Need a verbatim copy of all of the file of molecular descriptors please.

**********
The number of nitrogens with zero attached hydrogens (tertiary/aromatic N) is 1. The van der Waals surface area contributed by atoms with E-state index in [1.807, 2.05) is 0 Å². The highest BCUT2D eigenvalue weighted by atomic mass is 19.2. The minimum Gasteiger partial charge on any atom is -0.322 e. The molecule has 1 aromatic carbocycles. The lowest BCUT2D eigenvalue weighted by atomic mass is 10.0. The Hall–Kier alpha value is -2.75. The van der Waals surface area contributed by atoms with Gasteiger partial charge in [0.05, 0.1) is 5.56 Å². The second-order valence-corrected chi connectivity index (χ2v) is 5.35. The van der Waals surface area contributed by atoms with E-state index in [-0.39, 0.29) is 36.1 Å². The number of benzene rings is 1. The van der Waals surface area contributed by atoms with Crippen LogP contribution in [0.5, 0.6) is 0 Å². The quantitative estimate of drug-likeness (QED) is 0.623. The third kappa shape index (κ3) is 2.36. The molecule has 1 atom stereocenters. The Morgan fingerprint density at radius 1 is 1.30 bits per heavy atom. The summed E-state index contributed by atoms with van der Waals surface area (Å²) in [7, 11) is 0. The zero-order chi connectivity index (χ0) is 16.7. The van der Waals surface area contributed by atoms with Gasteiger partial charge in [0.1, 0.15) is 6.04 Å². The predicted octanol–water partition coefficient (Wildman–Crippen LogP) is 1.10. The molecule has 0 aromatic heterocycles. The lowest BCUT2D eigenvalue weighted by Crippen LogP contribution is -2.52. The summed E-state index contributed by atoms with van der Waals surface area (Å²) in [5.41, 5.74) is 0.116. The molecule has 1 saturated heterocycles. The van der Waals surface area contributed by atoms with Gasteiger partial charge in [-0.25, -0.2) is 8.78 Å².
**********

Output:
The number of nitrogens with zero attached hydrogens (tertiary/aromatic N) is 1. The van der Waals surface area contributed by atoms with E-state index in [1.807, 2.05) is 0 Å². The highest BCUT2D eigenvalue weighted by atomic mass is 19.2. The minimum Gasteiger partial charge on any atom is -0.322 e. The molecule has 1 aromatic carbocycles. The lowest BCUT2D eigenvalue weighted by atomic mass is 10.0. The Hall–Kier alpha value is -2.75. The van der Waals surface area contributed by atoms with Gasteiger partial charge in [0.05, 0.1) is 5.56 Å². The second-order valence-corrected chi connectivity index (χ2v) is 5.35. The van der Waals surface area contributed by atoms with E-state index in [-0.39, 0.29) is 36.1 Å². The number of benzene rings is 1. The van der Waals surface area contributed by atoms with Crippen LogP contribution in [0.5, 0.6) is 0 Å². The quantitative estimate of drug-likeness (QED) is 0.623. The third kappa shape index (κ3) is 2.36. The molecule has 1 atom stereocenters. The Morgan fingerprint density at radius 1 is 1.30 bits per heavy atom. The summed E-state index contributed by atoms with van der Waals surface area (Å²) in [7, 11) is 0. The zero-order chi connectivity index (χ0) is 16.7. The van der Waals surface area contributed by atoms with Gasteiger partial charge in [0.1, 0.15) is 6.04 Å². The predicted octanol–water partition coefficient (Wildman–Crippen LogP) is 1.10. The molecule has 0 aromatic heterocycles. The lowest BCUT2D eigenvalue weighted by Crippen LogP contribution is -2.52. The summed E-state index contributed by atoms with van der Waals surface area (Å²) in [5.41, 5.74) is 0.116. The molecule has 1 saturated heterocycles. The van der Waals surface area contributed by atoms with Gasteiger partial charge in [-0.25, -0.2) is 8.78 Å².